In the News  Archive

Editorial: Enforcement problematic

July 1, 2014
Press Republican

The battle against invasive species in Adirondack lakes and ponds is intensifying, given recent actions by the State Legislature and the state Department of Environmental Conservation.

It’s a start, but just that. There’s much more that can and should be done to combat the spread of foreign plants and animals, such as zebra mussels, in our waterways. And it’s going to cost money if the state is serious about winning this war, not just lip service.

Legislators on both sides of the aisle last week approved a bill that would require a sign to warn of aquatic invasive species posted at all state boat-launch areas. It awaits Gov. Andrew Cuomo’s signature. Once that happens, the DEC has one year from the law’s effective date to post the signage, which will address key preventive measures.

And DEC has in place new requirements for boaters to remove all visible plant and animal materials from boats, trailers and associated equipment. And they must drain boats before launching from DEC lands.

The regulations are now in effect and pertain to all DEC boat launches, fishing-access areas and other state lands where watercraft such as boats, kayaks or canoes can access the waterways.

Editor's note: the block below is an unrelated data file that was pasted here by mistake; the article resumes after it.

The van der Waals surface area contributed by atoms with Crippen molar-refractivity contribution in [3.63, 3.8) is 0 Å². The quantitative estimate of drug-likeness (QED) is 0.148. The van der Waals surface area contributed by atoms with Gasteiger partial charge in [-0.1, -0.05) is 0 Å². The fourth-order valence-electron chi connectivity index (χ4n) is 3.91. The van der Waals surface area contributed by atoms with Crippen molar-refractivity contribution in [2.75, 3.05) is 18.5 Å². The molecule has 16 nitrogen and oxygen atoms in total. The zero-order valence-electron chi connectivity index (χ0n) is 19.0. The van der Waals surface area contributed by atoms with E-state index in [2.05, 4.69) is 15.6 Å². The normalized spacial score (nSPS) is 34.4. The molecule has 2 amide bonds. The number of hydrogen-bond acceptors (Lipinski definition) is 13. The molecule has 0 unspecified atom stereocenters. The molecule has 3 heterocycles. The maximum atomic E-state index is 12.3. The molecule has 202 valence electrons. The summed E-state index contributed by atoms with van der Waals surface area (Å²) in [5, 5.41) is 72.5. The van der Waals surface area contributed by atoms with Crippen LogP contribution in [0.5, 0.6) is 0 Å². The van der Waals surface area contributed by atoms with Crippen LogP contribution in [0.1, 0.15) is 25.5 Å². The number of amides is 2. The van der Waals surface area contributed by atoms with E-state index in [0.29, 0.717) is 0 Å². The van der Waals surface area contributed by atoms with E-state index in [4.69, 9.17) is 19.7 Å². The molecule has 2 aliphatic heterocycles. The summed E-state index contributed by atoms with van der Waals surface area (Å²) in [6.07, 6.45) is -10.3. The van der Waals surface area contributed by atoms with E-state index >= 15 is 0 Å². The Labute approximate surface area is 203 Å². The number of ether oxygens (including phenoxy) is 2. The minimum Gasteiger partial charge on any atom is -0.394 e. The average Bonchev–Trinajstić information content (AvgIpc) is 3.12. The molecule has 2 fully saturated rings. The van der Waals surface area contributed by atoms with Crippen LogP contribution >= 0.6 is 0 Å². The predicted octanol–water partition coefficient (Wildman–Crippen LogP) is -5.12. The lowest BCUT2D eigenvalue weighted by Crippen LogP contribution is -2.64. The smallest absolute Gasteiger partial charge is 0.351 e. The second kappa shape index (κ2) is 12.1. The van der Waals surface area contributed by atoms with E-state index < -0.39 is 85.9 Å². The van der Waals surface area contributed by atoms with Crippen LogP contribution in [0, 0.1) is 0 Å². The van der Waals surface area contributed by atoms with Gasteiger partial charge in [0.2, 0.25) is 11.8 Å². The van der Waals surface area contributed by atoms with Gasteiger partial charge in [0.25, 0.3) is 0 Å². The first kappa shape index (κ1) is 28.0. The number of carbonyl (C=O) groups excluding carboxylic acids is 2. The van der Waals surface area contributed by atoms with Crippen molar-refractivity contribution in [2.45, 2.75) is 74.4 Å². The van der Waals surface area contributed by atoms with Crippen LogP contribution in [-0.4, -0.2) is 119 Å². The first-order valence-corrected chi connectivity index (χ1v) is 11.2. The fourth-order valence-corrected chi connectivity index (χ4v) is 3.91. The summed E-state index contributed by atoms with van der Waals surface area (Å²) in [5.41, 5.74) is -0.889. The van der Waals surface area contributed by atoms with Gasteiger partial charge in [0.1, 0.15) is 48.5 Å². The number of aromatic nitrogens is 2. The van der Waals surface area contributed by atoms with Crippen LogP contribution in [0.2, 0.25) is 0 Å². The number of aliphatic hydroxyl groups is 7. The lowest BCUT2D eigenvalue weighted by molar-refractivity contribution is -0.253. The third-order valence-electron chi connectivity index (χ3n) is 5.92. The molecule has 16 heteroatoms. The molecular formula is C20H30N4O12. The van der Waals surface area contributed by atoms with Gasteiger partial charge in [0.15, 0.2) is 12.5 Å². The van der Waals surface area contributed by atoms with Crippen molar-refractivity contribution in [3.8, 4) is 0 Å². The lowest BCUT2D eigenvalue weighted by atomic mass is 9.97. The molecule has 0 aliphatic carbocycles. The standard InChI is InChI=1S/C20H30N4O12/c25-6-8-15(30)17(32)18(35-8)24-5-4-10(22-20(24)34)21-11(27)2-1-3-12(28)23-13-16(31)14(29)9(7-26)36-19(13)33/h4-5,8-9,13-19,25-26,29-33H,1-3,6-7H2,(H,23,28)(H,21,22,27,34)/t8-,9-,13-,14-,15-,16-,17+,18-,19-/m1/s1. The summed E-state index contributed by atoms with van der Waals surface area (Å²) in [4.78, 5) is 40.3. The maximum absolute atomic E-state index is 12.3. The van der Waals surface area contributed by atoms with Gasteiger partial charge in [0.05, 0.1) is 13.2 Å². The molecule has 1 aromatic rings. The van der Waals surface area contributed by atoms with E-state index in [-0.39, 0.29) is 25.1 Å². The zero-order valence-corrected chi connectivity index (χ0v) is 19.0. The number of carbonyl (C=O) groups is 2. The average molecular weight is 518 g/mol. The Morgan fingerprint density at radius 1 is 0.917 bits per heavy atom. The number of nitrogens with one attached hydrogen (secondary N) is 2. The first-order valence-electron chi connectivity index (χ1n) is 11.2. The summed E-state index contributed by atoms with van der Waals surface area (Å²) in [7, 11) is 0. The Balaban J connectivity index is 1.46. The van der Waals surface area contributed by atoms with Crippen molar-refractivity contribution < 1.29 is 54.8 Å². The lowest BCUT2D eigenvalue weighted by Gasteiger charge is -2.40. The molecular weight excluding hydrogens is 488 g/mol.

Signs and more stringent laws are all well and good, but what they lack is the ability to enforce the new requirements, as is usually the case.

Most boaters are serious outdoor people and are respectful of the rules. But there are always scofflaws. You know the ones: those who litter fishing areas, ignore common sense, unwritten sportsmen’s “laws,” etc.

The DEC and other state-park commissions offer a multitude of seasonal job opportunities: life-guard positions, ticket-takers, campsite monitors among many others. Why not spend money for other seasonal jobs like boat and trailer cleaning, invasive aquatic-species monitoring, education attendants and the like?

Having paid, on-site attendants would certainly compel water-recreation enthusiasts to follow the new rules and advocate the seriousness of their compliance. It also would put young adults to work; students always have difficulty finding seasonal, part-time employment and it would be good on-the-job training and perhaps lure these employees into environmental careers.

Such workers would almost guarantee that boats and trailers leaving launch sites would be clean of all visible plant, fish and animals as well as mud and other debris from that equipment. They could also help drain boats from every space that holds water.

Similarly, they presumably could wash down boats and trailers prior to launching into our pristine waterways.

What’s the price the state and its agencies are really willing to pay? That’s the bottom line.

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